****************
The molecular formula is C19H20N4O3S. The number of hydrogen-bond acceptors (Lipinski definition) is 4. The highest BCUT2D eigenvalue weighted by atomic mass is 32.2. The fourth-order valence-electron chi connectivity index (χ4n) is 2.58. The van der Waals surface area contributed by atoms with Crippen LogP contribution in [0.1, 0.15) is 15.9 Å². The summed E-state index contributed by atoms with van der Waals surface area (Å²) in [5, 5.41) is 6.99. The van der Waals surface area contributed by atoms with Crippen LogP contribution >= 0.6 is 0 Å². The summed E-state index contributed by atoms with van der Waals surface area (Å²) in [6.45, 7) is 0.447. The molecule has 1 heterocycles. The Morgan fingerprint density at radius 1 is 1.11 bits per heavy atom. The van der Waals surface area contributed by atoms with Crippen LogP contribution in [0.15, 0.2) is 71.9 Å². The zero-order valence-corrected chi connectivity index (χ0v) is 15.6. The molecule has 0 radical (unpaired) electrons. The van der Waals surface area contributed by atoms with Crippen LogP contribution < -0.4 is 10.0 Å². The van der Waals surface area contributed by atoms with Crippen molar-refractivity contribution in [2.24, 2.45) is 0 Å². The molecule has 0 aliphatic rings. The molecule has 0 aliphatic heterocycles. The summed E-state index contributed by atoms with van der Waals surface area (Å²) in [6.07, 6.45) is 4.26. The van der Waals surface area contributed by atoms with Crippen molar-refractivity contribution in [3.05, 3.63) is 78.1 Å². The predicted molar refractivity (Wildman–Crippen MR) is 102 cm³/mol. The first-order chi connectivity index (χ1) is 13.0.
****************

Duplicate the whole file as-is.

The molecular formula is C19H20N4O3S. The number of hydrogen-bond acceptors (Lipinski definition) is 4. The highest BCUT2D eigenvalue weighted by atomic mass is 32.2. The fourth-order valence-electron chi connectivity index (χ4n) is 2.58. The van der Waals surface area contributed by atoms with Crippen LogP contribution in [0.1, 0.15) is 15.9 Å². The summed E-state index contributed by atoms with van der Waals surface area (Å²) in [5, 5.41) is 6.99. The van der Waals surface area contributed by atoms with Crippen LogP contribution >= 0.6 is 0 Å². The summed E-state index contributed by atoms with van der Waals surface area (Å²) in [6.45, 7) is 0.447. The molecule has 1 heterocycles. The Morgan fingerprint density at radius 1 is 1.11 bits per heavy atom. The van der Waals surface area contributed by atoms with Crippen LogP contribution in [0.15, 0.2) is 71.9 Å². The zero-order valence-corrected chi connectivity index (χ0v) is 15.6. The molecule has 0 radical (unpaired) electrons. The van der Waals surface area contributed by atoms with Crippen LogP contribution < -0.4 is 10.0 Å². The van der Waals surface area contributed by atoms with Crippen molar-refractivity contribution in [2.24, 2.45) is 0 Å². The molecule has 0 aliphatic rings. The molecule has 0 aliphatic heterocycles. The summed E-state index contributed by atoms with van der Waals surface area (Å²) in [6.07, 6.45) is 4.26. The van der Waals surface area contributed by atoms with Crippen molar-refractivity contribution in [3.05, 3.63) is 78.1 Å². The predicted molar refractivity (Wildman–Crippen MR) is 102 cm³/mol. The first-order chi connectivity index (χ1) is 13.0.